Words matter -- We pay close attention to the specific wording of a claim. Is it a precise statement? Does it contain mitigating words or phrases?It's a testament to PolitiFact's warped self-image that it continues churning out journalistic offal even while enduring a wave of substantive criticism.
--Principles of PolitiFact and the "Truth-O-Meter"
Our latest example comes again from the Republican National Convention, where Callista Gingrich claimed that the Obama administration's foreign policy has led to decreased respect for the United States.
A legitimate fact checking enterprise immediately suspects that Gingrich referred to respect from foreign governments in terms of recognizing the U.S. as a power to which deferral yields the most beneficial results. In other words, other nations fear the United States depending on the degree to which they operate contrary to our policy designs. Based on that premise, the legitimate fact checker asks Gingrich to clarify the intent and tries to find a verifiable statistic that measures her accuracy.
That's not PolitiFact:
While surveys are currently being undertaken in 20 nations, only 14 of those have been done for long enough to shed light on Callista Gingrich’s claim.Seriously?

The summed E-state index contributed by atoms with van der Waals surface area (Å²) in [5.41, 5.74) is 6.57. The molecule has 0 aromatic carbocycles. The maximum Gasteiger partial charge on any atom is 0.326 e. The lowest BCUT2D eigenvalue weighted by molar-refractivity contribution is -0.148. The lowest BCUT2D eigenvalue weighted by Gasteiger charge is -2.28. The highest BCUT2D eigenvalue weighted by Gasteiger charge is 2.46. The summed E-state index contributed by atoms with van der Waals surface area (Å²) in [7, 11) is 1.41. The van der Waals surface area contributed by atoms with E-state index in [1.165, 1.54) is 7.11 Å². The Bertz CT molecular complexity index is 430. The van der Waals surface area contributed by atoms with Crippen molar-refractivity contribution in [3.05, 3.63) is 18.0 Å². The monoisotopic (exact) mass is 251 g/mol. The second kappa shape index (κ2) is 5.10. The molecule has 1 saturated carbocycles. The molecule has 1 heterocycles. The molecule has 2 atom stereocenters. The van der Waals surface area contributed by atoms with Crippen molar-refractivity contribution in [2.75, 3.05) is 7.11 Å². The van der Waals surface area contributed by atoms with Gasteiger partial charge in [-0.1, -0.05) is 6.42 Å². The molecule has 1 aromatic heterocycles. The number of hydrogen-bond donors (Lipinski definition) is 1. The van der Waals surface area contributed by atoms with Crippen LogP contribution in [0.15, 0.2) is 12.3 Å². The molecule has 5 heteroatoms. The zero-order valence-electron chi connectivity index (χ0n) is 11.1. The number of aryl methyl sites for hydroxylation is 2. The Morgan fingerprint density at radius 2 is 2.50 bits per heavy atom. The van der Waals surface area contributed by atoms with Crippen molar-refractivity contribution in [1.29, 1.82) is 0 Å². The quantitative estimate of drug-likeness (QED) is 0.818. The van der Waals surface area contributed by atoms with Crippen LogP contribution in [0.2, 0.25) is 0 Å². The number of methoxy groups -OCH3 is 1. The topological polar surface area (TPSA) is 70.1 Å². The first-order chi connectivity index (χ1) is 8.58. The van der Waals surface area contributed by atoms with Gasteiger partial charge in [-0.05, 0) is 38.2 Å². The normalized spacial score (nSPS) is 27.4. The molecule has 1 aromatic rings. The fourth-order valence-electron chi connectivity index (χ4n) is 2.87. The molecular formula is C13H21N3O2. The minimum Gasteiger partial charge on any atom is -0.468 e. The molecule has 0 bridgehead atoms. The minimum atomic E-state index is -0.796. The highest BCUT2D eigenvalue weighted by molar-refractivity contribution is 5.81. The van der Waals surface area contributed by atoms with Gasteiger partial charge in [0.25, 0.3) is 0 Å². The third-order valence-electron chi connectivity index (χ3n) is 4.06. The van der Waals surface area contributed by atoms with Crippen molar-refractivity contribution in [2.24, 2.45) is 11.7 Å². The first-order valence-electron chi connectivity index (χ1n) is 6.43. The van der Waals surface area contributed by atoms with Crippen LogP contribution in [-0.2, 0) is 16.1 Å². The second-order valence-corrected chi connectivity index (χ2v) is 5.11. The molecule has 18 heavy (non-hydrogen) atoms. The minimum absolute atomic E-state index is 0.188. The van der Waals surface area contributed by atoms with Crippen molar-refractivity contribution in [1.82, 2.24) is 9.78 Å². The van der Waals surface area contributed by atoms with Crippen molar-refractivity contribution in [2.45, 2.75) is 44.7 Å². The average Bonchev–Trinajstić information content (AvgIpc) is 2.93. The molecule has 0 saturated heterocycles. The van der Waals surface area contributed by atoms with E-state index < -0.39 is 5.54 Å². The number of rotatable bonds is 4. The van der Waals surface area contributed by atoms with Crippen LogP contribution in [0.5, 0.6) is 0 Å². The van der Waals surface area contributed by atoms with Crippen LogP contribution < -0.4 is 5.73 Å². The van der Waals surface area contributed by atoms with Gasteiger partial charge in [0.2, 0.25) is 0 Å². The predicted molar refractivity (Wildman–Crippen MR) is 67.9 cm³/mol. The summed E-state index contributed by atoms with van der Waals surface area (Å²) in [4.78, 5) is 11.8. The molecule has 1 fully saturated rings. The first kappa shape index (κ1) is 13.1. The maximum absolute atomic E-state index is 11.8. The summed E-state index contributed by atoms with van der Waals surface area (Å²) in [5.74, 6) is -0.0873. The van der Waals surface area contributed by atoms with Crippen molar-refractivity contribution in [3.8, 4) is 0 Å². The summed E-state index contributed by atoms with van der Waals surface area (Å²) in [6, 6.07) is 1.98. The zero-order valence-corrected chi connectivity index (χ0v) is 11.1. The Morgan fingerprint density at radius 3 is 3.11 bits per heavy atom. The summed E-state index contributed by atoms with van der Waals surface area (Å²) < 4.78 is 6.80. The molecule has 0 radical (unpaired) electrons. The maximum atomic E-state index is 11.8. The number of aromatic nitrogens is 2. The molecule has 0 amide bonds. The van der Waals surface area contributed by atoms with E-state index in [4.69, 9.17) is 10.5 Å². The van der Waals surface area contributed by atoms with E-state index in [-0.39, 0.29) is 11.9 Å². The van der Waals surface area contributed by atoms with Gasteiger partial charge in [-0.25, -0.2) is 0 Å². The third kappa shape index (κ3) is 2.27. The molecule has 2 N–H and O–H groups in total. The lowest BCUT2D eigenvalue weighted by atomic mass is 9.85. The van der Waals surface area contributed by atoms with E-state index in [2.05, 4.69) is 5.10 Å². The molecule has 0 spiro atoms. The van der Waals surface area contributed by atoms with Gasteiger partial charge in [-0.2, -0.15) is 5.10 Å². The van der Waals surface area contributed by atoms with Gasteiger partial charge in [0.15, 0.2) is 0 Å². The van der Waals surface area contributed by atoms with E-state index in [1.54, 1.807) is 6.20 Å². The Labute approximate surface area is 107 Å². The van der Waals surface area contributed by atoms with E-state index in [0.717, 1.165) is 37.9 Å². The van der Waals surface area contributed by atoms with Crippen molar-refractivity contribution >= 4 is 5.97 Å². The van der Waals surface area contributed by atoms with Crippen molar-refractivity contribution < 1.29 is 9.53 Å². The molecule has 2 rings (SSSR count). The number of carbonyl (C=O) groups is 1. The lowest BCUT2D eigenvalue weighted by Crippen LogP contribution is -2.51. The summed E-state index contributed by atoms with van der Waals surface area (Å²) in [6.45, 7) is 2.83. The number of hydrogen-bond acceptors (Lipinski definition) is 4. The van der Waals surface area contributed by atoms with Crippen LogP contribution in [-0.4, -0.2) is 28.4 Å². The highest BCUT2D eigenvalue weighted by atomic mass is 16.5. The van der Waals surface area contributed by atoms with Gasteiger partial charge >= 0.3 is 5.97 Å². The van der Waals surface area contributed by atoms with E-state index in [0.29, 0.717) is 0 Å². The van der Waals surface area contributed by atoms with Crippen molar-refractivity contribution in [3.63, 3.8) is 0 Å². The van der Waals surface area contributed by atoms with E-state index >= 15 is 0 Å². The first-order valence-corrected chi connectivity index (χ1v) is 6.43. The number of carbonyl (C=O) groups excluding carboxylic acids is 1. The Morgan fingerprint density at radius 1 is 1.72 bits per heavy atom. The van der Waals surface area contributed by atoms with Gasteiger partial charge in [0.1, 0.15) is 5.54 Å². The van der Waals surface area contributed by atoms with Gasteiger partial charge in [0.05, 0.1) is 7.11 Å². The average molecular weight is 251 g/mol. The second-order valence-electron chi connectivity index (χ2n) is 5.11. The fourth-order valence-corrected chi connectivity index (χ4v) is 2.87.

The question asked is, "Please tell me if you have a very favorable, somewhat favorable, somewhat unfavorable or very unfavorable opinion of ... the United States." While favorability isn’t exactly identical to respect, we think it’s very close and a good approximation.
No doubt PolitiFact used the opinions of foreign policy experts to determine that the Pew data were an appropriate measure.
Or maybe not:
Seriously? No expert sources? Not one?
That's not a responsible fact check. The global standing of the United States does not depend on popular view among the world's peoples. It comes directly from the way the world's leaders view the United States and whether they believe they can flaunt their power contrary to U.S. interests.
PolitiFact chose the wrong measure.
Why does anyone take PolitiFact seriously?